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Safe Splitting
August 2016
Dan Martinez  

Never, ever, ever, do what you see happening in this picture. Ever!

This is a screen grab from Episode 2, Season 2 of History Channel’s hit survival show, Alone. If you are not familiar with the show, 10 people are chosen to be dropped off in the wilderness with a very limited set of gear. Their goal is to live off the land and their wits for as long as they can. They each have an emergency GPS device with them, plus camera gear so that they can film themselves for the show. When they can no longer face another day in the bush Alone, all they have to do is push the button and a crew will race out to pick them up and take them home. The person who lasts the longest is the winner of $500,000.

Both Season 1 and Season 2 are set on Vancouver Island. This woman, Mary Kate, is building a cooking fire, splitting wood for kindling using an axe. The blur you see is the axe glancing off the side of the piece of wood, about to make a very deep cut in her hand near her thumb joint.

When I saw what she was about to do, I cringed greatly, for I knew what was about to happen as soon as she wrapped her hand around the piece of wood. She ended up severing the tendon to her thumb. She describes how the surgeon “had to go fishing” for the cut end of the tendon to re-attach it.

How did I know? I’ve done it. Thankfully, not to the depth that Mary Kate cut herself, but more than once, I’ve sliced myself swinging an axe to split wood. It is so tempting to be lazy – to try to hold the wood with your non-axe hand, trying to balance the piece vertically, attempting to hit it before it falls over.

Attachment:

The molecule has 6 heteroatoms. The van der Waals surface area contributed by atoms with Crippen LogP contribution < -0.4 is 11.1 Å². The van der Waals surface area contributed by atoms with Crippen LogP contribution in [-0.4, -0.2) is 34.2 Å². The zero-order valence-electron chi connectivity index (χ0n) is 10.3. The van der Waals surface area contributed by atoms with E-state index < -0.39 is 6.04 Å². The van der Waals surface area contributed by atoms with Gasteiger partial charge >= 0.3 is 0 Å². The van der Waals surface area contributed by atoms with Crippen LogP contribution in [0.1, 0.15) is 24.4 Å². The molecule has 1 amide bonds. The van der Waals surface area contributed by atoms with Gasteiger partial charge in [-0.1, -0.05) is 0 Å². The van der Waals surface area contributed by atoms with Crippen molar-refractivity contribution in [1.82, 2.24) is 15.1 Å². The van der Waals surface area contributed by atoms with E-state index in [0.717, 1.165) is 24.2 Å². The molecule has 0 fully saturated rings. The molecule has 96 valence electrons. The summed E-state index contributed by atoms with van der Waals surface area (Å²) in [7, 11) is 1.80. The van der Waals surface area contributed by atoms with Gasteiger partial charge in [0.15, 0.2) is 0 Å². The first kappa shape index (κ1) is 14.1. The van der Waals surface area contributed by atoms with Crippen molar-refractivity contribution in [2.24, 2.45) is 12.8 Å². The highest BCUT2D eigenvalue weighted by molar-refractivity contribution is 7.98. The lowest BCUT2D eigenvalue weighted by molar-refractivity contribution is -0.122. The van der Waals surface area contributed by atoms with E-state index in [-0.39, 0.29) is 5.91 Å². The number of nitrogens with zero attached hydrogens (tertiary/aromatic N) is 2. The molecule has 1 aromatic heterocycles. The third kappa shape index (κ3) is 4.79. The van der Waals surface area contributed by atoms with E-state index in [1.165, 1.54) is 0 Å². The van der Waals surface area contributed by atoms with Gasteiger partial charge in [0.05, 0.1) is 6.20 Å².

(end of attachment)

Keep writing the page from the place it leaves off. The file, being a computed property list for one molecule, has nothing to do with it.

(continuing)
I’ve had enough minor slices now, that the alarm bells start ringing pretty loudly in my head whenever I start thinking about trying to hold that piece of wood.

Here is a photo of Sam demonstrating how to do this safely. Grab another piece of wood, use that to hold the piece that you want to split in the vertical position. That way your hand is not anywhere near the blade’s edge.

Also notice that the splitting is not happening directly on the ground, but instead on top of another piece of wood, in this case a large plank. Mary Kate had that right at least, sort of.

Notice that she is splitting on top of the rounded surface of a log. You really want to do your splitting on a flat topped wood surface to minimize the chances that the bottom of the piece you are splitting will slide off at exactly the right (wrong) time. A flat-topped stump is ideal for your chopping block or splitting “anvil”.

The purpose of the splitting anvil is less about safety than it is about preserving the sharp edge of your axe. An axe edge that hits the ground will not keep a sharp edge for very long.

When you are chopping or splitting on a chopping block, place the piece of wood that you are chopping on the far edge of the block away from you. That way misses are more likely to go into the block and not into your foot.

I shouldn’t have to say this, but I will: Don’t try to steady the piece of wood that you are chopping by placing your foot on it. Don’t. Just don’t.